Singapore should not assume the SAF's extensive order of battle alone will translate into military strength. If SAF units are caught unprepared during the crucial transition between mobilising citizen soldiers for action and deploying them for operations, the result could be a debacle.

During a simulation of potential military crisis scenarios by this blog, it was found that the SAF could do its job only if land was reserved for mobilised units to mass and then spring into battle formation quickly (defined as M+24).

The old Turf Club site in the heart of Bukit Timah, with its large open green spaces, was role played as one possible area. It was simulated for use by the SAF as an equipment marshalling area (EMA) for a large Singapore Army unit to ready itself for action.

Sites like this are rare on mainland Singapore. In years to come, they will become rarer still as the Land Use Plan gobbles up vacant space for urban renewal.

This is a red flag defence watchers should be aware of.

All those impressive war games that the SAF publicises regularly assumes an area of operations depleted of civilians and the ability for a Manoeuvre Force to move freely at every compass point. Who on earth can guarantee this in land-scare Singapore?

Here's what happened when we tried that on mainland Singapore: The lack of space for SAF to deploy its firepower tactically became immediately obvious as more active Operationally-Ready National Service (i.e. reservist) units were activated for action.

As alluded to in an earlier post on the Singapore Artillery, the comfortingly large margin in 155mm heavy artillery tubes the SAF enjoys means land force commanders have to find and secure a large land footprint to emplace the Singapore Artillery's xx-plus NS battalions.

The trick was finding that land in present-day Singapore.

The situation was eased somewhat once the surge into the AO began. Anything before that left Army divisions with war material fully armed, fuelled and manned, possibly in march order when a Manoeuvre Force is at its most vulnerable.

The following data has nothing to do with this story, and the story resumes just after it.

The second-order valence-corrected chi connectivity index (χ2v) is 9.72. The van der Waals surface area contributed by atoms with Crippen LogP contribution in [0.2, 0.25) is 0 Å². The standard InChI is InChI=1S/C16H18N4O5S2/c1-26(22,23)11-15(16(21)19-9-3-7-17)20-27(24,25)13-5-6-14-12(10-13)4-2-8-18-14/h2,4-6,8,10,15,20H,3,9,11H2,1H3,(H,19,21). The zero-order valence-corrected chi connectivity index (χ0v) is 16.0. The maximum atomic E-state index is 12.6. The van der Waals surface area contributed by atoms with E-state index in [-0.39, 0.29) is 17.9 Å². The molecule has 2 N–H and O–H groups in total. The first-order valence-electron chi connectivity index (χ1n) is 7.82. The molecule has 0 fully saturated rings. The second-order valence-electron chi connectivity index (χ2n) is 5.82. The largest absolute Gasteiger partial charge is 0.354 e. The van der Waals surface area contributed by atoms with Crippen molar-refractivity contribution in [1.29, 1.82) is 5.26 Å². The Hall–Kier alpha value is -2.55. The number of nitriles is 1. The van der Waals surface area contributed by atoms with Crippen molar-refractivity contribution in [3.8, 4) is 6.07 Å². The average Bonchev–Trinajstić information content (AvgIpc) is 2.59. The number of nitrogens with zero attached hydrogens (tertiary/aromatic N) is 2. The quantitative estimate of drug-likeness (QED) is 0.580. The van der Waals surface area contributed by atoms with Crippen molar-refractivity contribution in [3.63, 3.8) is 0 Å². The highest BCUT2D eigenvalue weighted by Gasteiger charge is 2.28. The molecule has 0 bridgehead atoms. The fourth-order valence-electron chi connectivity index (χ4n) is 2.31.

As Singapore urbanises further as we march towards 2030, we should realise that open land reserves like the old Turf Club may no longer be available to the SAF.

After the Full Force Potential of the SAF was activated, Singapore quickly ran out of room to accommodate the SAF's activated NS battalions and active full-time National Service (NSF) units as the clock ticked past M+6. It was thought that there would be gridlock if every armoured vehicle, artillery piece and motorised transport with an MID-numberplate was ordered into action simultaneously.

Anyone who has been caught in a traffic jam on Singapore's expressways would realise how quickly traffic builds up should just one lane on a heavily used thoroughfare become obstructed due to a fender bender.

The Singapore Army's Military Police Command was expected to keep certain highways clear of civilian traffic. This was mentioned as an untried mission during peacetime and a difficult one during a build-up to hostilities as civilians may ignore or be too panicky to obey instructions from MPs.

One key assumption underpinned the successful transition from peace to war: Singapore must enjoy full control of the skies. The Republic of Singapore Air Force (RSAF) was envisaged to perform a key role in safeguarding Singapore as full mobilisation got underway.

This was a delicate assumption for reasons which we would rather not sketch in detail.

Strenuous and relentless interference should be expected should this country ever face a military crisis. These could be executed on our highways, directed against EMAs packed solid with citizen soldiers or military material, or around the EOR of our precious air bases.

It suffices to say that only an idiot of an Enemy would allow the SAF to unilaterally mobilise, arm and deploy for action.

In peace and troubled peace, no plan survives first contact with the Enemy.

Thursday, February 7, 2013

Singapore Navy Open House 2013: Pre-publicity

The Republic of Singapore Navy (RSN) is due to hold its Navy Open House (NOH) from 18 to 19 May 2013 at Changi Naval Base (CNB).

This year's NOH will be a treat for naval enthusiasts as the line up of warships, submarines and naval technology they can see is expected to be boosted by foreign warships who will join the International Maritime Defence Exhibition (IMDEX) naval show (14 to 16 May'13).

Previous NOH editions have been crowd magnets.

Indeed, pre-event publicity for past NOHs have proven to be victims of their own success as RSN duty personnel struggled to deal with long queue lines and visitors short on patience.